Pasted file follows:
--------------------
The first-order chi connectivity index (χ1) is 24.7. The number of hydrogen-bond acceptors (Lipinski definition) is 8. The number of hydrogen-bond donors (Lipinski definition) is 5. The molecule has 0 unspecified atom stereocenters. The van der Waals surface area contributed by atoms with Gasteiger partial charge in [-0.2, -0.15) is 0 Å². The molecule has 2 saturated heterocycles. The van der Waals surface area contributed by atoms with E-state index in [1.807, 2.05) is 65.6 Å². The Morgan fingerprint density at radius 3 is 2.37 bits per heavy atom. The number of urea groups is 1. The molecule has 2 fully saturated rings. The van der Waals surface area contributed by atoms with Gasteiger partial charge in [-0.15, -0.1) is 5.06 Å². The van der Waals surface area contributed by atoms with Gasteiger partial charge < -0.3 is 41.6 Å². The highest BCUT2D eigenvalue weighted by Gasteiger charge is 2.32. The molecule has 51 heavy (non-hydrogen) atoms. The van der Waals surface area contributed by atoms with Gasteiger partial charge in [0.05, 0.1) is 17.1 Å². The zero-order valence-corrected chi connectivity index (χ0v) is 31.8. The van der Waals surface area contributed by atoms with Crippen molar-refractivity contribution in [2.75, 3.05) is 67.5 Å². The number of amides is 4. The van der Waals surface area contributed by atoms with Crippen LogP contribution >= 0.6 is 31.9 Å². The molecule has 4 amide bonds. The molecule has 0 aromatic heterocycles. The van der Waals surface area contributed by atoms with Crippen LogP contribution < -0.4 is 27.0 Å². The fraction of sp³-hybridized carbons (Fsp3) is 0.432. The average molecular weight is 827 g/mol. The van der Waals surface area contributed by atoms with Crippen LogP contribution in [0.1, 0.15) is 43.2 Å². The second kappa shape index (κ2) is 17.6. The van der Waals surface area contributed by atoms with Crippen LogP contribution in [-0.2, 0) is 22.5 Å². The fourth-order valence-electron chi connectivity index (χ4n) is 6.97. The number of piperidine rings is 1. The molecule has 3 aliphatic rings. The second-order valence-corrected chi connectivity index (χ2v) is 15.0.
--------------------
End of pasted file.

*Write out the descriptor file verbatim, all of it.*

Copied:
The first-order chi connectivity index (χ1) is 24.7. The number of hydrogen-bond acceptors (Lipinski definition) is 8. The number of hydrogen-bond donors (Lipinski definition) is 5. The molecule has 0 unspecified atom stereocenters. The van der Waals surface area contributed by atoms with Gasteiger partial charge in [-0.2, -0.15) is 0 Å². The molecule has 2 saturated heterocycles. The van der Waals surface area contributed by atoms with E-state index in [1.807, 2.05) is 65.6 Å². The Morgan fingerprint density at radius 3 is 2.37 bits per heavy atom. The number of urea groups is 1. The molecule has 2 fully saturated rings. The van der Waals surface area contributed by atoms with Gasteiger partial charge in [-0.15, -0.1) is 5.06 Å². The van der Waals surface area contributed by atoms with Gasteiger partial charge < -0.3 is 41.6 Å². The highest BCUT2D eigenvalue weighted by Gasteiger charge is 2.32. The molecule has 51 heavy (non-hydrogen) atoms. The van der Waals surface area contributed by atoms with Gasteiger partial charge in [0.05, 0.1) is 17.1 Å². The zero-order valence-corrected chi connectivity index (χ0v) is 31.8. The van der Waals surface area contributed by atoms with Crippen molar-refractivity contribution in [2.75, 3.05) is 67.5 Å². The number of amides is 4. The van der Waals surface area contributed by atoms with Crippen LogP contribution >= 0.6 is 31.9 Å². The molecule has 4 amide bonds. The molecule has 0 aromatic heterocycles. The van der Waals surface area contributed by atoms with Crippen LogP contribution < -0.4 is 27.0 Å². The fraction of sp³-hybridized carbons (Fsp3) is 0.432. The average molecular weight is 827 g/mol. The van der Waals surface area contributed by atoms with Crippen LogP contribution in [0.1, 0.15) is 43.2 Å². The second kappa shape index (κ2) is 17.6. The van der Waals surface area contributed by atoms with Crippen LogP contribution in [-0.2, 0) is 22.5 Å². The fourth-order valence-electron chi connectivity index (χ4n) is 6.97. The number of piperidine rings is 1. The molecule has 3 aliphatic rings. The second-order valence-corrected chi connectivity index (χ2v) is 15.0.